Thus, just as inventors will only know in the future whether or not they can rely on the privilege and whether they will have to fight for the consumer’s preference by supporting imitating competition or are armed with a competitive advantage, competitors also will only know in the future if the economic exploitation of the solution for which the granting of the privilege was requested is or is not allowed/prohibited.”
These circumstances already demonstrate that the revocation of the sole paragraph of Article 40 of the IPL, without, however, the enactment of a rule that, based on more objective criteria, compensates for the time spent on these lengthy examinations, is extremely harmful to the owner of an application for a patent and, also, to all those involved, whether potential competitors, potential investors, and even society as a whole.
Article 2, heading, of Law no. 9,784/99 sets forth that “The Public Administration will obey, among others, the principles of lawfulness, purpose, motivation, reasonableness, proportionality, morality, a full defence, adversary proceedings, legal security, public interest and efficiency”.
At the international level, Brazil may be subject to sanctions, for failing to ensure non-isonomic treatment applied to products from different branches of technology, due to their nature, as it undertook when signing the TRIPS Agreement.
Thus, a letters-patent is a title arising from an administrative act issued by the Federal Public Administration, and for this reason it must be issued with a reasonable period of validity for the exclusive enjoyment and exploitation of the respective owners, since the administrative process from which its granting derives must also run within a reasonable period of time, under penalty of violating the mentioned legal provision that regulates the federal administrative process.
It is no wonder then that first instance rulings have already been handed down at this time that held that the term of validity of patents could be adjusted in light of the ruling rendered by the STF, provided there is unmistakable documentary evidence of the occurrence of factors preventing the full enjoyment of the patent guarantee, at no fault of the filer.
Let us see, by way of example, the ruling handed down in Interlocutory Appeal no. 1028430-42.2021.4.01.0000, Reporting Federal Justice Daniele Maranhão Costa:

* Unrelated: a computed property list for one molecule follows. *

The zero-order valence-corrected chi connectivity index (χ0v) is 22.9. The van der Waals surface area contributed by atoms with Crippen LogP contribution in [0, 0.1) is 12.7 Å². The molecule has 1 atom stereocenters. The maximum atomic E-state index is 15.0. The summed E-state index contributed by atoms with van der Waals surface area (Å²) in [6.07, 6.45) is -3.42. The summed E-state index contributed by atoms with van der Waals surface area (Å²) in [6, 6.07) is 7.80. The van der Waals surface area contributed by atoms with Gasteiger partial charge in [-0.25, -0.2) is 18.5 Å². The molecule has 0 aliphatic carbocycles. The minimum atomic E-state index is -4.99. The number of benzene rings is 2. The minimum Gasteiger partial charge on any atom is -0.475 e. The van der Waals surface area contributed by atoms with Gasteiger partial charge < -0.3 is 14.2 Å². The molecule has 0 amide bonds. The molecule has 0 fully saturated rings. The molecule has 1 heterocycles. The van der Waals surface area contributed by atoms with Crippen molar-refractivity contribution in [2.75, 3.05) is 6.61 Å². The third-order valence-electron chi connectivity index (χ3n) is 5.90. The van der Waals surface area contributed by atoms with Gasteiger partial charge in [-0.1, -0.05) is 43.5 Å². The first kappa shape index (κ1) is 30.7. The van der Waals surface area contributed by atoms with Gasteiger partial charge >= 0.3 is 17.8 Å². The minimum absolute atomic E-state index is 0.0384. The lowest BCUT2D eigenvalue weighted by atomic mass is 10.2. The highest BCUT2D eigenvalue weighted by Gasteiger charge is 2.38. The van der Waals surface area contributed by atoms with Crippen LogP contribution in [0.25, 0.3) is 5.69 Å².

“It must be recognised that, at least in an initial analysis, the appellant’s case is not an administrative claim made long after the filing, or an act which seeks increased protection over time, but rather a guarantee due to the unjustified delay by the regulatory body. In this regard, I highlight that the vote of the Reporting Justice in ADI 5529 emphasised the need not to set a fixed term: ‘It is important to emphasise that I am not defending a unique term here. As demonstrated in the chapter of this vote concerning the international panorama, several countries adopt the possibility of extending the exclusive exploitation of inventions, but they do so in a non-automatic way, based on clear parameters and for defined terms, elements that provide greater rationality for the system, promoting greater security and predictability’. I note that, as shown in the case records from the first instance, the product was filed on 7 August 2001, and the application was published on 14 February 2002, with the issuance of the Letters-Patent on 20 March 2018, with a term of validity of 10 years. Facts that demonstrate, at least in a perfunctory examination, that the appellant party did not delay its administrative request in order to guarantee more time for its product, but that it was hampered by the delay on the part of the government office. I would also like to clarify that, despite the modulation of the effects, initially excluding pharmaceutical products and processes from a period of 10 years from the issuance of the letters-patent, the specific case must be analysed and the facts that brought about the delay in the issuance of the registration, giving rise to the need for the due adversary proceedings by the appellee. Hence, despite this exclusion, I point out that the end of the patent at this procedural time and without analysis of the adversary system, may in fact generate irreversible damage to the party, since even if its claim is subsequently upheld, the details in relation to its products will no longer be protected. Therefore, based on the general power of caution, and since there is a risk of imminent lapse of the appellant’s right, which may suffer irreversible damage with the end of the patent, I hold that it is appropriate to grant suspensive effects until an expression of opinion by the BPTO on the facts”. (emphasis added)